It is impossible to tell the future. This fact has never stopped a single person from trying, and it will not stop me now. So much for the disclaimer.
It is possible to watch the climate trends since 1990 in this region, and to extrapolate the ways the weather is changing. One of the most obvious elements of this shift is the weakening of the Gulf Stream. Because of this, hot air and water are not being removed from the Gulf of Mexico, which encourages an increase in storm activity, particularly in the form of hurricanes. A super-heated Gulf Coast means a storm system barely sustaining itself as a category one hurricane named Katrina could be super-charged to a category five. But, in general, the increased heat in the Gulf, and throughout the region, has increased evaporation. In turn making this one of the wettest years on record. Perhaps the most interesting change has been the increase in tornadoes in the region.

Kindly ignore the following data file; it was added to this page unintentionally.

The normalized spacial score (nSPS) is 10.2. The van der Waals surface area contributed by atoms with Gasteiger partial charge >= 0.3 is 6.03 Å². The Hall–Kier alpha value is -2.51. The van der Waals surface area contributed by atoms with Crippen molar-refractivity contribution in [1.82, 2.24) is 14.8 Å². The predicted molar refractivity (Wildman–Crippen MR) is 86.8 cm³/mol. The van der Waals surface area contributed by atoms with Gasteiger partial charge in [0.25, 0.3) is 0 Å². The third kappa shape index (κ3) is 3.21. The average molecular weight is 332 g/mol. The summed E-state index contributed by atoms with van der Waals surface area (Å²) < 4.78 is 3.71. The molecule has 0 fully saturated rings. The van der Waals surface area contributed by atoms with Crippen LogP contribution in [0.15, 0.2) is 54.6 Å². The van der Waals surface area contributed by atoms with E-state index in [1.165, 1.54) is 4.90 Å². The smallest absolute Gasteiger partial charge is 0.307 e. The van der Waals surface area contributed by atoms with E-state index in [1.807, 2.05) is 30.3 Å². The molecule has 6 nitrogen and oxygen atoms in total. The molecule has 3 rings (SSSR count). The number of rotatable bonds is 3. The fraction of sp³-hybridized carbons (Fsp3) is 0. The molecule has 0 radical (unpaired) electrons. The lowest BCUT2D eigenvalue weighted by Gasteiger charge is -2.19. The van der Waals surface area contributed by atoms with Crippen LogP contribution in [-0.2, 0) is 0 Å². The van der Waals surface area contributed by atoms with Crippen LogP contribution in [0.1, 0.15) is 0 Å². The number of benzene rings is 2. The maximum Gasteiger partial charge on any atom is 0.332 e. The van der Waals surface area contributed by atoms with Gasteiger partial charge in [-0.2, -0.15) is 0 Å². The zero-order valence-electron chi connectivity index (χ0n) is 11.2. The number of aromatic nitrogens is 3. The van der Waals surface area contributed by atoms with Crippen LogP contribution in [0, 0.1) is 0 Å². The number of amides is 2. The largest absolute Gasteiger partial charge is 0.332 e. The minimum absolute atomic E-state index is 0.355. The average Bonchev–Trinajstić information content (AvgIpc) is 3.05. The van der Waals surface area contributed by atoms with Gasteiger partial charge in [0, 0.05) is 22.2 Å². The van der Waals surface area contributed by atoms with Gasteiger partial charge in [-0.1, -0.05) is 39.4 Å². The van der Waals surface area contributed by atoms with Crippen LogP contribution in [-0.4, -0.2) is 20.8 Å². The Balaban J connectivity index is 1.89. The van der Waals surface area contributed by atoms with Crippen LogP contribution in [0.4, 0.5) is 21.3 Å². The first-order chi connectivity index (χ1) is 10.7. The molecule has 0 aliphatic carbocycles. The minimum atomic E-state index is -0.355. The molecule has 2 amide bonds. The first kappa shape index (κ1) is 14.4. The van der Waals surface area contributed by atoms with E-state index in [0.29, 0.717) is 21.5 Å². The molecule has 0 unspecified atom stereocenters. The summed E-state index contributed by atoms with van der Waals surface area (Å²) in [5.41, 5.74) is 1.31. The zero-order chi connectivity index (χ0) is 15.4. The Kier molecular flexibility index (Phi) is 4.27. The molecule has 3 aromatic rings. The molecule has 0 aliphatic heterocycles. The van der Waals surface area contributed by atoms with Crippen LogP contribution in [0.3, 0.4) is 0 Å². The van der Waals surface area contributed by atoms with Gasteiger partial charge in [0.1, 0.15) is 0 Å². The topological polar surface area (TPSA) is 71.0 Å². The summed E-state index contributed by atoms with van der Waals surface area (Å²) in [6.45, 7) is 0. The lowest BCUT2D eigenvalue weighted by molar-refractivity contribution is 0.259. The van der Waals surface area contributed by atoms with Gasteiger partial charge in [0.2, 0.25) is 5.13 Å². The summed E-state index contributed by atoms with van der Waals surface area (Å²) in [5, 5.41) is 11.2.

Ok, what does this all mean? Its getting hotter and wetter. As the poisons in the air settle, and the active deforestation due to human activity ceases, the situation will become very simple. Hotter, wetter, an excess of carbon, a release of human-bound nutrients, a reduction of poisons, a dramatic decrease in pesticide use, and deforestation will all lead to a drastic increase in plant growth, which will cause an increase in herbivore populations, causing an increase in carnivore populations.
Hotter and wetter with a large amount of plants. The region seems to be changing into a temperate rain forest. How much hotter is impossible to calculate. But ten years ago kudzu could not grow well in Washington DC because it was too cold. It currently grows in New York.